Me and my Lady

I’d hear stories of her younger days, when she’d pack up her family and travel the world at the drop of a dime. And how she never returned without a collectable. Slowly, our house turned into a museum; a museum that she painstakingly taught me how to polish every Saturday morning. I grew to hate the smell of lemon “Old English” oil. Its thickness acted as a tattle-tale, letting her knew if a spot was missed. She’d start taking stuff off tables to reveal hidden dust and say her patented phrase, “Don’t be nice/nasty!”.. and then tack on another hour of polishing. I did polish some interesting pieces, though. All of her unique décor and travel stories played a huge part in how I saw the world. Whether it was wanting to be a cruise ship worker or moving 30 minutes from the North Korean border, she supported and bragged on all of my dreams.

Lady stretched out with her sister, in Jamaica

She filled the house with gospel music and threw her own personal service before church on Sundays. This was always the reason why she was the last one ready… that … and her picking out the right feathered hat to match her heels. Lady knew how to piece an outfit together. Even at the nursing home, Lady remained fancy; having her outfits matched up for the week, getting her nails and makeup done. You wouldn’t catch her in a hospital gown in the middle of the day!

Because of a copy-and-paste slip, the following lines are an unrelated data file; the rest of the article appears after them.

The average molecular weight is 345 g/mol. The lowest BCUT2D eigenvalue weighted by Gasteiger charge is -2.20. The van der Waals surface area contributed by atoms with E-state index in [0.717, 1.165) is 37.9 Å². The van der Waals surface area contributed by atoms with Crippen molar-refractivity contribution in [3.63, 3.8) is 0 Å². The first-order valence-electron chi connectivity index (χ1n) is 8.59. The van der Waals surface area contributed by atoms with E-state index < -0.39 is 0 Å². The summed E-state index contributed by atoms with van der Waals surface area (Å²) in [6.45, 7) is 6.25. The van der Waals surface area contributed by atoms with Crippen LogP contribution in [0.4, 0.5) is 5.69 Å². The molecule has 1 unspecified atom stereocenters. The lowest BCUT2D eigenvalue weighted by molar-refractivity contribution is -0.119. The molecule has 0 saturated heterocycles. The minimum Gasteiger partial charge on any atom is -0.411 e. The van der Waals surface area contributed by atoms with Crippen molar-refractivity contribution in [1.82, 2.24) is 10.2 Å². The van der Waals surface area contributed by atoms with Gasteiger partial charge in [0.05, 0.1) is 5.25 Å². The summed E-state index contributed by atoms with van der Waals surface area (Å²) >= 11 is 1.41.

Her advice was never really deep. But sometimes a simple “pray about it, baby” is all the advice you need. I always admired her prayers. I silently prayed at night that I could make mine flow as easily, filled with thankfulness, with such care for each individual, and never rushed.

Lady was one of a kind.

She spent her final 4yrs in Morehead Nursing Home. Her constant questioning of when she’d be able to come home was heart breaking. But the care that they provided, the genuine love that she got from nurses and volunteers, and the friendships she made was more than we could hope for her. With every visit, there was a new gift sitting on her desk. Each morning, my grandmother would thumb through her devotional and pick out a scripture to be posted on her door. Random strangers would stop by to read her messages and then she’d make yet another friend. She made her mark on that nursing home as the lady with “The Word of the Day”.